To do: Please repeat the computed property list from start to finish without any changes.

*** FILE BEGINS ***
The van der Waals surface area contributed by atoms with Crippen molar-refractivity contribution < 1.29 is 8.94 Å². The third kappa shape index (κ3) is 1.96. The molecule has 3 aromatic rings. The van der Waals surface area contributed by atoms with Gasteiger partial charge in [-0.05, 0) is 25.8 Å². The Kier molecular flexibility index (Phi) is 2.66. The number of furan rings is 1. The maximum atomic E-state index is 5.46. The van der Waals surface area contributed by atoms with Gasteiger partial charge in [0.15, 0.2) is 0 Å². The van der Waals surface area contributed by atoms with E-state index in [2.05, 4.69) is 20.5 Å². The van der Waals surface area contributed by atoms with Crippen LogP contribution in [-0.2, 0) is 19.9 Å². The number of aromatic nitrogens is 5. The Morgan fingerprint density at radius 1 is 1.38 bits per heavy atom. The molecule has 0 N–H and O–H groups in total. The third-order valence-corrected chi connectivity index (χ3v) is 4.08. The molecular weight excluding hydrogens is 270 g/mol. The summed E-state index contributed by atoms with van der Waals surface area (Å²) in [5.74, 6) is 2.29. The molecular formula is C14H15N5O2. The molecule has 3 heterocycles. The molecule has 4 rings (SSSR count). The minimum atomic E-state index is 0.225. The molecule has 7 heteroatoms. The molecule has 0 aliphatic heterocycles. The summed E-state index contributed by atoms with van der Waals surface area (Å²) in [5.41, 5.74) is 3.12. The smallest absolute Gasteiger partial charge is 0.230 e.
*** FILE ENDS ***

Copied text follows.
The van der Waals surface area contributed by atoms with Crippen molar-refractivity contribution < 1.29 is 8.94 Å². The third kappa shape index (κ3) is 1.96. The molecule has 3 aromatic rings. The van der Waals surface area contributed by atoms with Gasteiger partial charge in [-0.05, 0) is 25.8 Å². The Kier molecular flexibility index (Phi) is 2.66. The number of furan rings is 1. The maximum atomic E-state index is 5.46. The van der Waals surface area contributed by atoms with Gasteiger partial charge in [0.15, 0.2) is 0 Å². The van der Waals surface area contributed by atoms with E-state index in [2.05, 4.69) is 20.5 Å². The van der Waals surface area contributed by atoms with Crippen LogP contribution in [-0.2, 0) is 19.9 Å². The number of aromatic nitrogens is 5. The Morgan fingerprint density at radius 1 is 1.38 bits per heavy atom. The molecule has 0 N–H and O–H groups in total. The third-order valence-corrected chi connectivity index (χ3v) is 4.08. The molecular weight excluding hydrogens is 270 g/mol. The summed E-state index contributed by atoms with van der Waals surface area (Å²) in [5.74, 6) is 2.29. The molecular formula is C14H15N5O2. The molecule has 3 heterocycles. The molecule has 4 rings (SSSR count). The minimum atomic E-state index is 0.225. The molecule has 7 heteroatoms. The molecule has 0 aliphatic heterocycles. The summed E-state index contributed by atoms with van der Waals surface area (Å²) in [5.41, 5.74) is 3.12. The smallest absolute Gasteiger partial charge is 0.230 e.